High Level Meeting on the appraisal of the Global Plan of Action to Combat Trafficking
at the United Nations General Assembly
Statement by HE Gary Quinlan
Ambassador and Permanent Representative of Australia to the United Nations
(Check against delivery)
Thank you, Mr President for convening this high level meeting on the appraisal of the Global Plan of Action to Combat Trafficking in Persons. It provides an important opportunity for us to assess our achievements, and to address ongoing challenges, in our global efforts to combat trafficking. Thank you also to Belarus, Austria and Cape Verde for their leadership.
Human trafficking and related exploitative practices are abhorrent crimes. Around the world, slavery, servitude and forced labour are the daily reality for many millions of people. It is a deeply dehumanising practice from which no country is immune.
Australia is supportive of all global efforts to combat trafficking, and the UN’s Global Plan of Action is an important initiative in this regard. We welcome the UN Office on Drugs and Crime’s Global Report on Trafficking in Persons as an important outcome of the Global Plan of Action, that is helping to build our understanding of the patterns and flows of human trafficking, and to inform our global efforts.
Combating human trafficking requires a comprehensive response targeting activities across the trafficking cycle. Australia is working domestically, regionally and internationally in our collaborative efforts to address human trafficking. Since 2003, Australia has committed more than $150 million to these efforts.
Our international efforts must support the full and effective implementation of the United Nations Convention against Transnational Organized Crime and its Trafficking Protocol, which serve as the primary, legally binding international instruments for combating human trafficking. Australia strongly encourages States that have not yet done so to ratify and fully implement these instruments.
Strong criminal justice responses are critical to deterrence and prevention. Domestically, Australia has in place strong anti-trafficking laws with severe penalties, including for offences relating to slavery, slavery-like practices and trafficking in persons. We continue to work to strengthen these.
The Australian Parliament recently passed new legislation to enhance the capacity of investigators and prosecutors to address human trafficking. We broadened the scope of exploitative behaviour that is captured and criminalised under the law, and introduced new offences for forced marriage, harbouring a victim, forced labour and organ trafficking.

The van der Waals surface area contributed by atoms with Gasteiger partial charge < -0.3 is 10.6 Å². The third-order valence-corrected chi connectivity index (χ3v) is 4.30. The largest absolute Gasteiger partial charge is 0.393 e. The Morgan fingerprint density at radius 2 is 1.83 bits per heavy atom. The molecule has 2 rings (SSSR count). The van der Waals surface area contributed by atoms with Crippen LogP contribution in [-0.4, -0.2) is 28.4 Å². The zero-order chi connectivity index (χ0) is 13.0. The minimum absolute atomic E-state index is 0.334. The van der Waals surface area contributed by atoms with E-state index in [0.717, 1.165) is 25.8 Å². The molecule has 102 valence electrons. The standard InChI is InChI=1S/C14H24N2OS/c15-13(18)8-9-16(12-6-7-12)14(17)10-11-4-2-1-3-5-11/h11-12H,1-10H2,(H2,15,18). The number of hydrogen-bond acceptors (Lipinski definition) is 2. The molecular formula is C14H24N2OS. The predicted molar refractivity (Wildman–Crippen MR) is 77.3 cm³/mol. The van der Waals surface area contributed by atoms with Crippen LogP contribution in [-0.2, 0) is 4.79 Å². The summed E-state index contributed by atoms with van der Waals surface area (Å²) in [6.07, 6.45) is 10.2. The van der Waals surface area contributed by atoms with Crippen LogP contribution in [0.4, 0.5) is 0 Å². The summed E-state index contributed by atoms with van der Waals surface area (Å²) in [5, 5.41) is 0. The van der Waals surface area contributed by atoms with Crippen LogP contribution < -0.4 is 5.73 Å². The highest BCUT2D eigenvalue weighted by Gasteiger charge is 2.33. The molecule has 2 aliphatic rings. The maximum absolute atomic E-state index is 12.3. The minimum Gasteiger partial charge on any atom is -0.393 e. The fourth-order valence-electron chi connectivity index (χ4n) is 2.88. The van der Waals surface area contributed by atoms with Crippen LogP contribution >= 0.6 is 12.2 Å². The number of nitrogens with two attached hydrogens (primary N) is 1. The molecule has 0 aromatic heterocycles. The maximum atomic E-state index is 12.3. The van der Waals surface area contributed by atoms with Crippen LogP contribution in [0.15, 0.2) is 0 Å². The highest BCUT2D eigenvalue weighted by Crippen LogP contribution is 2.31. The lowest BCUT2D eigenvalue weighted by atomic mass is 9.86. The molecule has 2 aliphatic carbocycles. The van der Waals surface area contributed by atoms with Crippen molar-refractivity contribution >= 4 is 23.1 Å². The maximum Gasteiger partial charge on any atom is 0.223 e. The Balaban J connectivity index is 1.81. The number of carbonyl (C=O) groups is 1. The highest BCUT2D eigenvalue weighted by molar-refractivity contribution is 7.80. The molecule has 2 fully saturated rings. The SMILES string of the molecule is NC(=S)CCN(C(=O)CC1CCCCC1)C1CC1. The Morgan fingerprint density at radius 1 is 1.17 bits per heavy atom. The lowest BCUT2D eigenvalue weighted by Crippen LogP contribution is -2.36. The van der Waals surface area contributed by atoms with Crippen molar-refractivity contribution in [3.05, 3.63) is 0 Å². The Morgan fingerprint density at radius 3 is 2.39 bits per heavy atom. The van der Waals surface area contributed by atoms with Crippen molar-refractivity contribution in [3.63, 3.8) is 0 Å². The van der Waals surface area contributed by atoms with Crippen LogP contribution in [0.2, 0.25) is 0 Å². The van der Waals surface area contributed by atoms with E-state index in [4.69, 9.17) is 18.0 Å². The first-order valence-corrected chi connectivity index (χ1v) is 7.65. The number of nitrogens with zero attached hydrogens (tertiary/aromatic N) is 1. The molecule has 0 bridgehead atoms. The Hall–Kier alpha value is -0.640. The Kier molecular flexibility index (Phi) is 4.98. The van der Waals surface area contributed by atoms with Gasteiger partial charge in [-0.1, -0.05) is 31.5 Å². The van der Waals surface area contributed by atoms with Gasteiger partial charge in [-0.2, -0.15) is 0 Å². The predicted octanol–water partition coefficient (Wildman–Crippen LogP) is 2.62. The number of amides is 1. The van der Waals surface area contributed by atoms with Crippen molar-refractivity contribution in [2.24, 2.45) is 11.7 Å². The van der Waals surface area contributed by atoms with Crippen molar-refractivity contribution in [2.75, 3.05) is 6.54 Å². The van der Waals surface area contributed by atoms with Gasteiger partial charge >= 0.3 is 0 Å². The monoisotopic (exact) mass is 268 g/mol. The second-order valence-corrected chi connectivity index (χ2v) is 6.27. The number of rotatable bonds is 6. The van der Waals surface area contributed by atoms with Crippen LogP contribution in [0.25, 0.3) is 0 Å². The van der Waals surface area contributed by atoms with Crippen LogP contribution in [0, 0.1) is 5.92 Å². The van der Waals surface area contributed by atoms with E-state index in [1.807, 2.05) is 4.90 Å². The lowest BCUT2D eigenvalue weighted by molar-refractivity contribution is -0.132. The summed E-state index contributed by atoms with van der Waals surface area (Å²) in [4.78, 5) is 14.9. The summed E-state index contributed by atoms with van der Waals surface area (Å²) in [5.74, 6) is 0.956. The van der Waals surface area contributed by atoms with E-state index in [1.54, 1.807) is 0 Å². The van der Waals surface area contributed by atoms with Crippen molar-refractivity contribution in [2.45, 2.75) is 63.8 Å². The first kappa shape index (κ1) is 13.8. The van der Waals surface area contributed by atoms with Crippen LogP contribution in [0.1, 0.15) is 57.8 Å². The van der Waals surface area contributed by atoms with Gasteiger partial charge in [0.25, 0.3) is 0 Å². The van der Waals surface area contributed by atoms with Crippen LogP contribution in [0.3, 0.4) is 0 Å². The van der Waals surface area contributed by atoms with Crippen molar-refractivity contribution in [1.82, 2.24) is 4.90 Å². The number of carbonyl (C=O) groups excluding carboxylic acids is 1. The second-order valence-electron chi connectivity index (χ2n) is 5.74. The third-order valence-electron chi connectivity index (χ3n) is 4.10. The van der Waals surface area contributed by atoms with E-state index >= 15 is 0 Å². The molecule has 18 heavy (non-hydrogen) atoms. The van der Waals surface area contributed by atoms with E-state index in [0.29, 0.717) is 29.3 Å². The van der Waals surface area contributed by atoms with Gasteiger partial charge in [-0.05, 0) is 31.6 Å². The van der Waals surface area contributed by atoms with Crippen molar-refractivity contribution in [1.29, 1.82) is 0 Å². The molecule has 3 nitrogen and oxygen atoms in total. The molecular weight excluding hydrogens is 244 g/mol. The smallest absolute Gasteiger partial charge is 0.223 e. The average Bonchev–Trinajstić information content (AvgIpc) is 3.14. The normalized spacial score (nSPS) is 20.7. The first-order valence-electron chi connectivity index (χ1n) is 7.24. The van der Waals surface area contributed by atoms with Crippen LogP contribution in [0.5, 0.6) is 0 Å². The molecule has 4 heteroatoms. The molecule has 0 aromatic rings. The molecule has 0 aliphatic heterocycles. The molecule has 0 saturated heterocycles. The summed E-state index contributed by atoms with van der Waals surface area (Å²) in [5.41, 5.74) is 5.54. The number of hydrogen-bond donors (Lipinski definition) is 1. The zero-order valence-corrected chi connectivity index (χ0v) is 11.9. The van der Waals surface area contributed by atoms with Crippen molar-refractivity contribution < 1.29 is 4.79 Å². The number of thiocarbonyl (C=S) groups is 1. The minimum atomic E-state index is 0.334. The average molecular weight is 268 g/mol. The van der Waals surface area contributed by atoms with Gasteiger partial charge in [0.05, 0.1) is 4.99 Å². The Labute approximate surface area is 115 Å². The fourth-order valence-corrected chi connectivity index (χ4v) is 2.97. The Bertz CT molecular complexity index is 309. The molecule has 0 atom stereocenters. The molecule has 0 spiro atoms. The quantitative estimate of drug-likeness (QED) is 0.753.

On 8 March, Prime Minister Gillard announced a new Anti-Slavery Initiative to address labour exploitation in business and Government procurement. This strategy aims to ensure no company tainted by human trafficking, slavery or forced labour anywhere in the supply chain can provide goods or services to the Government.
Regional efforts are also critical. Across the Asia-Pacific, Australia funds activities to combat human trafficking and to help build the capacity of States to meet their international obligations. In November 2012, Prime Minister Gillard announced a $50 million investment to establish the Australia-Asia Program to Combat Trafficking in Persons. This Program will provide technical assistance in Cambodia, Indonesia, Laos, Myanmar, the Philippines, Thailand, and Vietnam to help strengthen criminal justice capacities in South-East Asia.
Australia also co-Chairs with Indonesia the Bali Process on People Smuggling, Trafficking in Persons and Related Transnational Crime – the preeminent regional body in the Asia-Pacific to address human trafficking, strengthen criminal justice responses, and provide protection and services support to survivors.
Of course, addressing the root causes that make people vulnerable to trafficking, including social and economic opportunity, is fundamental. The Global Report on Trafficking lays bare the critical gender dimensions of human trafficking, with women and girls accounting for over 70 percent of those trafficked. More must be done in the areas of protection, and service support to survivors.
Building on our contribution last year of $200,000 to the Global Voluntary Trust Fund, Australia is pleased to announce a further grant of $70,000 to support on-the-ground humanitarian, legal and financial assistance to survivors, much of which is implemented by NGOs providing critical services on the ground.
Addressing transnational crimes of this scale of course requires Governments, civil society organisations, regional and international bodies, and the private sector to work together.
We look forward to continuing to work with other stakeholders on the Global Plan of Action and other international efforts to address this heinous crime.
Thank you, Mr President.